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Whitebark Pine, Clark's Nutcracker, Ponderosa Ménage à trois?

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avatar Whitebark Pine, Clark's Nutcracker, Ponderosa Ménage à trois?
February 16, 2011 06:36PM
http://www.eurekalert.org/pub_releases/2011-02/ufsp-cow021611.php

....."Whitebark pine is a keystone species in the high-mountain ecosystems of the northern Rockies, Cascades, Olympics, and eastern Sierra Nevada because it plays a major role in creating suitable conditions for the growth of other plants and in supplying seeds, which are consumed by a number of animals," said Martin Raphael, a research wildlife biologist with the station and one of the study's collaborators. "But the species is in trouble and is experiencing declines of 45 percent across some of its range."

Regeneration of the high-elevation tree—which is threatened today by outbreaks of the mountain pine beetle and blister rust—would seem intimately tied to the foraging behavior of the Clark's nutcracker, a crow-sized bird that propagates the tree by removing its large seeds from its cones and caching them in the ground. Unlike most other pines, the cones of whitebark trees do not open on their own to release their seeds, but must be forced open by Clark's nutcrackers. The birds' spatial memory allows them to retrieve seeds from many of their caches throughout the year; those that remain are left to germinate. ...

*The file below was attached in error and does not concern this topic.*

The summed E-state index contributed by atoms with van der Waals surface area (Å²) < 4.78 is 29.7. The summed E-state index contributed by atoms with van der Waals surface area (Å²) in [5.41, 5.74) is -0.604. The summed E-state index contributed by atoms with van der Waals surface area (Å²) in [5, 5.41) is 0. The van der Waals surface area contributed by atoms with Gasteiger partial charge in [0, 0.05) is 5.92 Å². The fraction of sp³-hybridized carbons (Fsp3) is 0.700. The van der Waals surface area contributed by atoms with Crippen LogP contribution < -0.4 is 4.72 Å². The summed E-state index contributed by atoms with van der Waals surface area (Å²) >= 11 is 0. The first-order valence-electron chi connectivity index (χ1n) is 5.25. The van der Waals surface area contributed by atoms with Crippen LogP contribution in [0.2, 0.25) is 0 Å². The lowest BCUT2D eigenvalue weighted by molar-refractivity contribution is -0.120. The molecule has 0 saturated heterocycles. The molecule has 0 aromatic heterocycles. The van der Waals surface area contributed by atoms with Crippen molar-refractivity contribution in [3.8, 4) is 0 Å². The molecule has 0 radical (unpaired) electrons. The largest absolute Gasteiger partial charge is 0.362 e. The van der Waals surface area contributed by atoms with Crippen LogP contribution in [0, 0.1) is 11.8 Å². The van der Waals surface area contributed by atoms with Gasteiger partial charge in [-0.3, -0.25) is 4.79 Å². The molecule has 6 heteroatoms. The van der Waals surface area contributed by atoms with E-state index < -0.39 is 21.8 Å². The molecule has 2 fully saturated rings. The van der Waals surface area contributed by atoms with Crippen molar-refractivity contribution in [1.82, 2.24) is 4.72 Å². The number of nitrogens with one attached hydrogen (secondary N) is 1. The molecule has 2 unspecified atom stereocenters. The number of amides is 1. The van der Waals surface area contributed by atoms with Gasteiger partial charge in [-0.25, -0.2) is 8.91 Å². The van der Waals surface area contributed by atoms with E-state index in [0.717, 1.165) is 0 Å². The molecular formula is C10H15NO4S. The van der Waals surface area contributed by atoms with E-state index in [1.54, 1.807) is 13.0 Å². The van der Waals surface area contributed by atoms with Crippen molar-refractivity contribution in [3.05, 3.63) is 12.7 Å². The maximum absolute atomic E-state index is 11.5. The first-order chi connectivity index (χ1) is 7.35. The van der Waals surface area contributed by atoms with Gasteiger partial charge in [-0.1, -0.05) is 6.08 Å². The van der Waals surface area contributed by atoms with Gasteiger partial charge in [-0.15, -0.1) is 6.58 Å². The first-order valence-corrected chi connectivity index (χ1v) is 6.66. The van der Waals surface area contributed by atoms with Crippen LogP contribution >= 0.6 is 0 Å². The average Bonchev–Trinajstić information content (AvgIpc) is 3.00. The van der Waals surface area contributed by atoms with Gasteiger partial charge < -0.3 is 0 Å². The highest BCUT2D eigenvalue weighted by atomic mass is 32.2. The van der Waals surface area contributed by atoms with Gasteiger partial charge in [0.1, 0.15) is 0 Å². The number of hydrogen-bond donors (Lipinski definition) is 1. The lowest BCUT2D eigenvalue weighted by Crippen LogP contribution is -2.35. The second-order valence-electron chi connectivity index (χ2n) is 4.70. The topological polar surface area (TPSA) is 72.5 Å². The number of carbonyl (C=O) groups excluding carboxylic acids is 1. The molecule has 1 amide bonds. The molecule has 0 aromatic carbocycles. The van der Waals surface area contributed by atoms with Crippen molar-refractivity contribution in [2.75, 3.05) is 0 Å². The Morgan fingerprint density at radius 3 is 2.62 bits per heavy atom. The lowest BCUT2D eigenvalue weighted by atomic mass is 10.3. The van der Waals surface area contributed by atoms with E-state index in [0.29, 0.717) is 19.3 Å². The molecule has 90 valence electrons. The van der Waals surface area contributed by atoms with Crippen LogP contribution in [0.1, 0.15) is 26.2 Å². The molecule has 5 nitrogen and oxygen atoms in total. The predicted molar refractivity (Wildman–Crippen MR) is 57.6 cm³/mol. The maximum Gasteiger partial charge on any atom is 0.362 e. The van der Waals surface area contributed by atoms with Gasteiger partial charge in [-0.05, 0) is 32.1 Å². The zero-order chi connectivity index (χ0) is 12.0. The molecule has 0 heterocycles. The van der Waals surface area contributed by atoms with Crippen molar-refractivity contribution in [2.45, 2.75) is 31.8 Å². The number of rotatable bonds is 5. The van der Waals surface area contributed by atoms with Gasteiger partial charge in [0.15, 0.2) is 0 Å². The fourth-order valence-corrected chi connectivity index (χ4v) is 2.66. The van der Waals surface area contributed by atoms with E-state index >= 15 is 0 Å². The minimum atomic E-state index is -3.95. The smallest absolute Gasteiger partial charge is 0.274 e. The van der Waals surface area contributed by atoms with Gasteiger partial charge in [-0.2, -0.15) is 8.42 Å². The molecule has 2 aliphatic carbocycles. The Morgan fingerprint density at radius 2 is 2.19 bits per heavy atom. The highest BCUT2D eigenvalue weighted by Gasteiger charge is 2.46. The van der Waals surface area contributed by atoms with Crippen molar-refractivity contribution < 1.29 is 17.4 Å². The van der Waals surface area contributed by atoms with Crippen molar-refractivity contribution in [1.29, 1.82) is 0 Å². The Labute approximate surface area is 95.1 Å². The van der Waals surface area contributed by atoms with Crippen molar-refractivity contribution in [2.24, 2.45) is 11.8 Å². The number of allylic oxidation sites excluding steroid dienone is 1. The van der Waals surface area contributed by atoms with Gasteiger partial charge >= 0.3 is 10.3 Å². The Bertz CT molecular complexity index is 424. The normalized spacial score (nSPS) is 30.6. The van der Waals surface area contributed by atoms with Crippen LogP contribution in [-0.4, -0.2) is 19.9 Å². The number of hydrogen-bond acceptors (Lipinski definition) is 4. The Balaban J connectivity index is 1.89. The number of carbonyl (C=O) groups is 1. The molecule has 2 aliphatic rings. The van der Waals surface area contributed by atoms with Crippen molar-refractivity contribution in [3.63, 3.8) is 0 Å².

In addition to revealing that Clark's nutcracker caching alone, while critical, would not be sufficient to recover populations of whitebark pine, the study also is the first to document the role of the birds in disseminating the seeds of ponderosa pine. The nutcrackers not only routinely gathered ponderosa pine seeds within their home ranges, but were more effective in dispersing them to suitable germination sites than they were at dispersing whitebark pine seeds.

"Because we found ponderosa pine seeds to be an important food for nutcrackers in Washington and Oregon, the success of whitebark pine restoration may be irrevocably linked to the conservation of low-elevation ponderosa pine," Lorenz said. "What we've found can help managers focus restoration efforts and may help them refine seed boundaries and identify the likeliest regeneration sites." ..



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